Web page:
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Wednesday, October 01, 2014
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Published: Sunday, 8/24/2014 - Updated: 1 month ago

COMMENTARY

At a newspaper, neither people nor machines run perfectly

BY JACK LESSENBERRY
BLADE OMBUDSMAN
Lessenberry Lessenberry
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News flash: The people who run The Blade are human. Not just the reporters and editors, but those who print the papers, load them in the truck, deliver it to your doorstep.

And human beings make mistakes. Some more excusable than others. What has baffled me most in the years that I have been an ombudsman is how angry people tend to get with the newspaper.

Sometimes over the slightest things. Last week I got a very angry email from a man named Brian, who wrote to me, among other things: “I bought The Blade today and got two newspapers, one inside the other. Neither of them had a Peach Section. The most expensive paper in Northwest Ohio can’t get it right?”

Well, yes, that shouldn’t have happened.

But if you understand newspaper technology, that was almost certainly a machine error, not a human error. Nobody plotted to give Brian a defective “conjoined twins” newspaper, but in folding and bundling 100,000 or so multiple-section papers, mistakes will happen.

What Brian could have done is taken the paper back to the vendor, who would have given him a correct one.

And while my job as ombudsman is not to do PR for the business side of operations, in my experience, The Blade also works exceptionally hard to satisfy home delivery customers with legitimate “beefs about The Blade.” Back in July, Denny Shea, who lives in Sylvania Township, got a Sunday paper that erroneously contained the previous week’s comics. He was not happy.

He came to me and I notified the circulation department. Soon afterward, I again heard from Mr. Shea:

“The Blade’s home delivery manager personally delivered last Sunday’s comics along with a great cartoon umbrella! Many thanks!”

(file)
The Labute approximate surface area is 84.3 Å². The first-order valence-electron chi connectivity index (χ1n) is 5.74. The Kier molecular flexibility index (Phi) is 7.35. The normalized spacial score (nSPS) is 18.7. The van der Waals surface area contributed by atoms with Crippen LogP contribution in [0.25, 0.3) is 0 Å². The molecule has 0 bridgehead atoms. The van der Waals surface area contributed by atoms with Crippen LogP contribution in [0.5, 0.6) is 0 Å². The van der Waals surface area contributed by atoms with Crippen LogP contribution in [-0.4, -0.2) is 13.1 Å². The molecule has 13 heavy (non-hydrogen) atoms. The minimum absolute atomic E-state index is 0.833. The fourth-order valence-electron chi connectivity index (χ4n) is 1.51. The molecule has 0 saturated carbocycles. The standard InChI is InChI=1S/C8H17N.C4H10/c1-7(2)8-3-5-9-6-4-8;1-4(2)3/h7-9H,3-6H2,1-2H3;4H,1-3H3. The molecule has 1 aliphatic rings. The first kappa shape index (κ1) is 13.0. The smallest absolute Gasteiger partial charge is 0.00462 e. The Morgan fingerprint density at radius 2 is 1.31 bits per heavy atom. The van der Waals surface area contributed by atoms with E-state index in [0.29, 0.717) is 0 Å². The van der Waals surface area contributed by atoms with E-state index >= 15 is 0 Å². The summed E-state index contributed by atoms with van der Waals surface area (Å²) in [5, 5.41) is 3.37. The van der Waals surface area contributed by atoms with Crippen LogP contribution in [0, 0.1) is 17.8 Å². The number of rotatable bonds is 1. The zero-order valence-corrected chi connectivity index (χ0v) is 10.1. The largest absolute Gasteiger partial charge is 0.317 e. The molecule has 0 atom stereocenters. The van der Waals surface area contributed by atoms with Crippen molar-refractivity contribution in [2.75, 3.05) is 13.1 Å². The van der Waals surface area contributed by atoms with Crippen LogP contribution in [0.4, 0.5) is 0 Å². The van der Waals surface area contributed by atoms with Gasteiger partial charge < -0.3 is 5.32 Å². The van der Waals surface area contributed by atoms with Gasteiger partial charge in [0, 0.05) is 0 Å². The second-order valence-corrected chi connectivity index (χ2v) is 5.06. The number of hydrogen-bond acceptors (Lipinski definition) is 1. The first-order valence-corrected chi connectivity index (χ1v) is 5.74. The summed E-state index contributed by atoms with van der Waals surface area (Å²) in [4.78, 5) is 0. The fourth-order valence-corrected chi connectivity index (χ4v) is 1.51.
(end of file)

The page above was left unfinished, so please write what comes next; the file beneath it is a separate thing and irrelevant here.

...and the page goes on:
I was happy to be of help, but customers who have delivery problems might get faster service by calling circulation directly: 419-724-6300.

Speaking of mistakes: Last week, The Blade was in the embarrassing position of having to correct a correction.

On Aug. 20, the newspaper ran a correction to a previous story, identifying a steeple as belonging to the “Sylvania United Methodist Church of Christ.” There’s only one problem with that.

There is no such church, and I believe just about every member of the congregation in question let me know.

Nearly all, I must say, were very polite. Roberta Thornton, for example, wrote me that such a church would be impossible, because, “that would be a merger of two different Protestant denominations. And theologically, they’re not ever going to merge.”

The church pictured was, in fact, the Sylvania United Church of Christ, not Sylvania First Methodist Church. The Blade corrected the mistake, and I have a hunch the editors are going to be extra careful about church names for a long time.

Finally, this has been a good month for hearing from readers from the Sylvania area. Robert Kelso, of SyIvania Township, wishes “The Blade would stop devoting a half page to advertisements on (the opinion) page Monday through Saturday.”

Mr. Kelso would like to see the newspaper “push advertising off the editorial pages to make room for readers’ letters that don’t cost anything." He added, "I am a frequent letter writer and most of them get published, but many times they appear after the topic I wrote about has disappeared from the news.”

Well, I don’t know anyone who has spent a lifetime in newspapers who is happy with having to run ads on the front page, let alone the editorial page.

Yet the sad fact is that the economics of the newspaper business have changed, and today most papers, including The Blade, find it necessary to run advertising on pages where they once did not.This may be jarring to some of us old-timers.

But I do teach newspaper ethics at Wayne State University in Detroit, and ethically, there is nothing wrong with running advertising on the opinion pages, provided the ads are clearly labeled and cannot be confused with journalistic content.

Anyone who has a concern about fairness or accuracy in The Blade is invited to write me, c/​o The Blade; 541 N. Superior St., Toledo, 43660, or at my Detroit office: 563 Manoogian Hall, Wayne State University, Detroit, MI 48202; call me, at 1-888-746-8610 or email me at OMBLADE@aol.com.

I cannot promise to address every question in the newspaper, but I do promise that everyone who contacts me with a serious question will get a personal reply.

Reminder, however: If you don’t leave me an email address or a phone number, I have no way to get in touch with you.

Jack Lessenberry is a member of the journalism faculty at Wayne State University in Detroit and a former national editor of The Blade.

Contact him at: omblade@aol.com



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